School weather stations expand across Vancouver Island

Weaver

Weaver and one of the school weather stations.

University of Victoria climatologist Dr. Andrew Weaver is one of the world’s foremost leaders on climate change and is among a handful of scientists working on the UN Intergovernmental Panel on Climate Change’s next assessment, due for release early next month.

But on top of his international duties, Weaver is devoted to an important mission closer to home—turning Vancouver Island public school students on to science through an educational network of weather stations.

Since 2005, Weaver and UVic colleague Ed Wiebe have installed the weather stations at more than 70 schools in Victoria, Saanich, Sooke, Nanaimo, Parksville and Qualicum. Over the next few months, Weaver plans to install an additional 12 stations at schools in those areas, as well as in Port Renfrew and on Lasqueti Island.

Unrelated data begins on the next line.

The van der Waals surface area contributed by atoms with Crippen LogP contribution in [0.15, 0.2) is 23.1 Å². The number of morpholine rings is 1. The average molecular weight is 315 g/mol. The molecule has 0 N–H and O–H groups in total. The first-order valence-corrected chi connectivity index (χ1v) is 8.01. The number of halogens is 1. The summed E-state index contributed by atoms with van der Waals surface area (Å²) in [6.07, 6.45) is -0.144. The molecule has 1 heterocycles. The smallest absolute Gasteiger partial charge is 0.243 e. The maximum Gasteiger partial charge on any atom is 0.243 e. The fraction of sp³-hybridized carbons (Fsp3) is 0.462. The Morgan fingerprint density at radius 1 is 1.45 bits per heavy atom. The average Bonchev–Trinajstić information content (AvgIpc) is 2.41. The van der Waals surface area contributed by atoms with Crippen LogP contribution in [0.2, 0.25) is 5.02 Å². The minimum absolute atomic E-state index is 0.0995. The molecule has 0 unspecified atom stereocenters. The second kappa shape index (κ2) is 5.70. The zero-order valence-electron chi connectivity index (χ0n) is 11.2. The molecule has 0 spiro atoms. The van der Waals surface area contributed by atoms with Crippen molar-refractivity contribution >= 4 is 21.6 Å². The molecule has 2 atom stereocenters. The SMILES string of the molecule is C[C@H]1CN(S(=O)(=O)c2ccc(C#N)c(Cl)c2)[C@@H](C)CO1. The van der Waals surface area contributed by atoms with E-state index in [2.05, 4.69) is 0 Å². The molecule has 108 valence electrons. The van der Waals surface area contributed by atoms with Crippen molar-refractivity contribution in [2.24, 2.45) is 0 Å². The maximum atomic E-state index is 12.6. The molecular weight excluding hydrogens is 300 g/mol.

“We’ve had requests from schools across the island,” says Weaver, who shows students how to use the weather station data and helps teachers integrate the weather stations into their curriculum. “It’s really rewarding to see the kids get excited with the science of weather.”

Each weather station consists of a series of small, solar-powered instrument packages mounted on the school roof. The instruments provide real-time measurements of temperature, humidity, wind speed and direction, precipitation, solar and UV radiation, and atmospheric pressure.

Wireless technology sends the data from each station to classrooms across the school district and to a central computer in Weaver’s lab at UVic. There, the information is compiled and displayed graphically via the Internet at www.victoriaweather.ca.

The network is catching on fast with web browsers looking for weather information more specific to their neighbourhood. During last November’s snowstorm, for example, the website logged 73,123 visitors in a week—that’s more than 10,000 visitors a day.

The Victoria Micro Meteorological Weather Network is funded by the Natural Sciences and Engineering Research Council and NEC Corporation with in-kind support from Davis Instruments Corp and School Districts 61, 62, 63, 68, 69 and 79.

   
 
 
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